Wednesday, January 2, 2013

3 driverless cars trends in 2012

To initiate the 1st post of this blog, I reviewed many news coming from the web around driverless or automated cars. I will also develop most of these trends in further blog posts during the following months.

I singled out 3 trends or hot topics of the year 2012:

  • automotive manufacturers visions.
  • end user acceptance.
  • shortly analyzing which actors are leading the driverless car effort.

Automotive manufacturers communicating on driverless cars and putting this at the center of their strategy: Volvo, Continental and Mercedes.
Their visions:

  • “no one is killed or injured in a new Volvo by 2020”
  • Continental: “will drive us toward a safer, more efficient and more comfortable future”

Safety seems to be the common denominator for automotive manufacturers to develop the driverless car technology. In a later blog post we’ll review all the possible motives for building driverless cars.

A poll initiated by Bosch, asking about driverless cars acceptance among drivers stirred lot of comments last year: Majority of today’s drivers are not ready yet to be driven by automated cars. Should this stop the effort of developing them?

Who is leading the driverless cars effort?

My feeling is that Mercedes-Benz is leading the way towards a driverless future, even more than Google and other players because next year Mercedes-Benz plans to actually sell a new S class Mercedes that allows the driver to take their hands off the wheel for 10 seconds. These 10 seconds make the difference between research and applied science for everyone (I mean, those who are wealthy enough now to buy this car).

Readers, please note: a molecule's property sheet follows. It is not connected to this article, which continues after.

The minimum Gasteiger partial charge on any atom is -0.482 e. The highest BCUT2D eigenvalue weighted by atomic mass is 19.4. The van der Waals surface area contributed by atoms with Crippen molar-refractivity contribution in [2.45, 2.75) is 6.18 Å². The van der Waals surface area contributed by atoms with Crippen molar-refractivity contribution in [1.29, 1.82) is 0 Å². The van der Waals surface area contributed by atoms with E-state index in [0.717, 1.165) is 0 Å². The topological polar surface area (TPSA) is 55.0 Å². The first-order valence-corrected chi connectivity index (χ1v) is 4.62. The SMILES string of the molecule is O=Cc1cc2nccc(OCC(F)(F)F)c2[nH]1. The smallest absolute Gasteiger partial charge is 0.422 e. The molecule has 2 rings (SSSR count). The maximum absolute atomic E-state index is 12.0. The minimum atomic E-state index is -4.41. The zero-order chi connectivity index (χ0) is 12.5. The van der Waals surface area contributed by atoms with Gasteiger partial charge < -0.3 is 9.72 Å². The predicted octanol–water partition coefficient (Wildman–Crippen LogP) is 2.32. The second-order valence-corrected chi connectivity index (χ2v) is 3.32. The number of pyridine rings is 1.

Players are german manufacturers (Mercedes, Continental), US with Google. Volvo is also a major player. Seems that China is also doing something (Driverless car completes 114km journey from Beijing to Tianjin.). What about french, japanese and other automotive manufacturers? As of today, they don’t seem to be very active.

Update: Japanese Komatsu has some driverless trucks working in a Rio Tinto's mine in Australia.

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